Hampstead Garden Suburb area guide: history, schools, library, synagogue

Willifield Way

Willifield Way - Credit: Archant

Your guide to all the things to do in Hampstead Garden Suburb, including the best schools, shops, bars, cafes and culture. PLUS our guide to property in NW11

Waterlow Court

Waterlow Court - Credit: Archant

Welcome to Hampstead Garden Suburb

Once home to grazing elephants, Hampstead Garden Suburb is now one of London’s most exclusive areas full of green spaces, great schools and Arts & Crafts architecture.

In 1907 Dame Henrietta Barnett set about building an attractive estate of homes suitable for all classes and incomes, designed in the style of the Arts & Crafts movement. As property prices have soared these early ideals have been rather superseded, but the aesthetics of the area are safeguarded by the long-standing Hampstead Garden Suburb Trust.

Central Square was laid out by Britain’s foremost Edwardian architect, Sir Edwin Lutyens, and has two imposing churches on either side, St Jude’s and the Byzantine Free Church. In 1904, circus proprietor George Sanger owned the land which now contains Big and Little Wood situated off Denham Drive and allowed the circus animals to winter on his land. Previous residents recalled elephants grazing there.


Sherrards - Credit: Archant

L & D Foods

L & D Foods - Credit: Archant

Shops and cafes

In an area with a strong Jewish community, it is little surprise that there are a number of kosher shops, including Greenspans, the kosher butchers. Frox & Chox, stock gifts alongside clothing and quality chocolate – as the name suggests. Curry King in the middle of the Market Place delivers to all areas.

Cafe Toulous

Cafe Toulous - Credit: Archant

Best for kosher bread… queues form on a Friday morning at rival bakeries King’s and Sherrards for their piping hot challah. King’s also has a line in takeaway pizza, whilst Sherrards serves fresh pastries and sandwiches.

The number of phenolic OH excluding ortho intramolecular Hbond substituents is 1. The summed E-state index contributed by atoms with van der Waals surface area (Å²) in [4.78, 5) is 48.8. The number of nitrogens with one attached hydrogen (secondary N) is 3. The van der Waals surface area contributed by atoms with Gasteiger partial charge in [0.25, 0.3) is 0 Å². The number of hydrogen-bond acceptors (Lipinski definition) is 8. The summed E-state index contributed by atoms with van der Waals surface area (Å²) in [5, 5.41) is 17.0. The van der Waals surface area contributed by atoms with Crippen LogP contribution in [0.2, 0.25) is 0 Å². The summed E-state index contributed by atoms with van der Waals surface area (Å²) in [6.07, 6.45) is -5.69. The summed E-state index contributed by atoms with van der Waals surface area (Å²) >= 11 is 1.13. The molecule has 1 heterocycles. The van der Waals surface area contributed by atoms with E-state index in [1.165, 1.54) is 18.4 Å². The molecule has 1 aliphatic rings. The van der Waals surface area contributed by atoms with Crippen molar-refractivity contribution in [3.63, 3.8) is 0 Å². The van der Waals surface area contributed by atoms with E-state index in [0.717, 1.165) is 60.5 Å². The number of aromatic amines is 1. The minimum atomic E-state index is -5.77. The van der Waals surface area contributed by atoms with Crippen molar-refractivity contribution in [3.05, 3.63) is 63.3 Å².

Best for the perfect lox… and L & D delicatessen has 40 years of experience in sourcing and serving top quality hand-carved smoked salmon

Gail's bakery in Temple Fortune

Gail's bakery in Temple Fortune - Credit: Archant

Best for sandwiches… It’s only when spoken aloud that the meaning of the name of Toulous Café at Northway becomes apparent. The post-school run favourite was converted from two public loos. Don’t let that put you off your food, though. Their salt beef sarnie with pickled cucumber is more than a flash in the pan.

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Goldschmidt and Howland tip… “Trendy café Gail’s is a favourite amongst the locals, who regularly frequent either Marks & Spencer or Waitrose for their shopping needs.”

Waitrose, Temple Fortune

Waitrose, Temple Fortune - Credit: Archant


Hampstead Garden Suburb Synagogue, affectionately known as Norrice Lea, was founded in 1934 as the flagship of the United Synagogue. Today it has almost 1300 member households in its modern orthodox community, guided by Rabbi Dov and Freda Kaplan. The synagogue runs music classes for babies and afternoon teas for seniors, as well as cookery classes and table tennis games.

Sports and library facilities

Norrice Lea Synagogue Youth team selling strawberries & cream HGS Residents Ass Summer Picnic in Cen

Norrice Lea Synagogue Youth team selling strawberries & cream HGS Residents Ass Summer Picnic in Central Sq - Credit: Nigel Sutton

There are a number of tennis courts in Lyttelton Playing Fields and also a private bowling club. The popular tennis courts in Central Square are recently refurbished.

The Hampstead Garden Suburb Residents’ Association and many members of the local community in 2011 campaigned to prevent the closure by the London Borough of Barnet of the Suburb library in the Market Place. It is now run by 40 fully trained volunteers and has a monthly book club.

Arts and culture

Lyttleton Playing Fields tennis

Lyttleton Playing Fields tennis - Credit: Archant

In summer the outdoor theatre in Little Wood is a popular spot to enjoy amateur dramatics.